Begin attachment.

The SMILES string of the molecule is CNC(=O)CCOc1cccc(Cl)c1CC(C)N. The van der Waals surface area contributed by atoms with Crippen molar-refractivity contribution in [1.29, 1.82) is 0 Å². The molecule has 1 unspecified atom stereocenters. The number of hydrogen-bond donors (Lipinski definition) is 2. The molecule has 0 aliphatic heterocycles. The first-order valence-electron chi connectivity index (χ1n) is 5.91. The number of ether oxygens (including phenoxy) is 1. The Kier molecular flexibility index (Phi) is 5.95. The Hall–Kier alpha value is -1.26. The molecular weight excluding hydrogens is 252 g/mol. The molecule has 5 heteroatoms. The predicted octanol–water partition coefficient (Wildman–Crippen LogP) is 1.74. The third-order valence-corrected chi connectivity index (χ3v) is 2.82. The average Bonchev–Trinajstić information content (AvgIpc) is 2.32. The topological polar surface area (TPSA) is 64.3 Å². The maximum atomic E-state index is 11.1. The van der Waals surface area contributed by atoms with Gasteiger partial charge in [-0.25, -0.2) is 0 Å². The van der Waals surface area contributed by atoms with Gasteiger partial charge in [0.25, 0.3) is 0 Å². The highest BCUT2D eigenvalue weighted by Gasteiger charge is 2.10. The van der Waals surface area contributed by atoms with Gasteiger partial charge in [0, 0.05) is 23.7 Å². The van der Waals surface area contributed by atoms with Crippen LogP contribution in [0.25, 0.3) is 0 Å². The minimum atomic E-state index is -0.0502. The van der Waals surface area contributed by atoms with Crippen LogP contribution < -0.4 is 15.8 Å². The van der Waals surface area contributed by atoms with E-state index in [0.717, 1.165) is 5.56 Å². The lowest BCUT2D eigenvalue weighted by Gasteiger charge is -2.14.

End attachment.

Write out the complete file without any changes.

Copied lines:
The SMILES string of the molecule is CNC(=O)CCOc1cccc(Cl)c1CC(C)N. The van der Waals surface area contributed by atoms with Crippen molar-refractivity contribution in [1.29, 1.82) is 0 Å². The molecule has 1 unspecified atom stereocenters. The number of hydrogen-bond donors (Lipinski definition) is 2. The molecule has 0 aliphatic heterocycles. The first-order valence-electron chi connectivity index (χ1n) is 5.91. The number of ether oxygens (including phenoxy) is 1. The Kier molecular flexibility index (Phi) is 5.95. The Hall–Kier alpha value is -1.26. The molecular weight excluding hydrogens is 252 g/mol. The molecule has 5 heteroatoms. The predicted octanol–water partition coefficient (Wildman–Crippen LogP) is 1.74. The third-order valence-corrected chi connectivity index (χ3v) is 2.82. The average Bonchev–Trinajstić information content (AvgIpc) is 2.32. The topological polar surface area (TPSA) is 64.3 Å². The maximum atomic E-state index is 11.1. The van der Waals surface area contributed by atoms with Gasteiger partial charge in [-0.25, -0.2) is 0 Å². The van der Waals surface area contributed by atoms with Gasteiger partial charge in [0.25, 0.3) is 0 Å². The highest BCUT2D eigenvalue weighted by Gasteiger charge is 2.10. The van der Waals surface area contributed by atoms with Gasteiger partial charge in [0, 0.05) is 23.7 Å². The van der Waals surface area contributed by atoms with Crippen LogP contribution in [0.25, 0.3) is 0 Å². The minimum atomic E-state index is -0.0502. The van der Waals surface area contributed by atoms with Crippen LogP contribution < -0.4 is 15.8 Å². The van der Waals surface area contributed by atoms with E-state index in [0.717, 1.165) is 5.56 Å². The lowest BCUT2D eigenvalue weighted by Gasteiger charge is -2.14.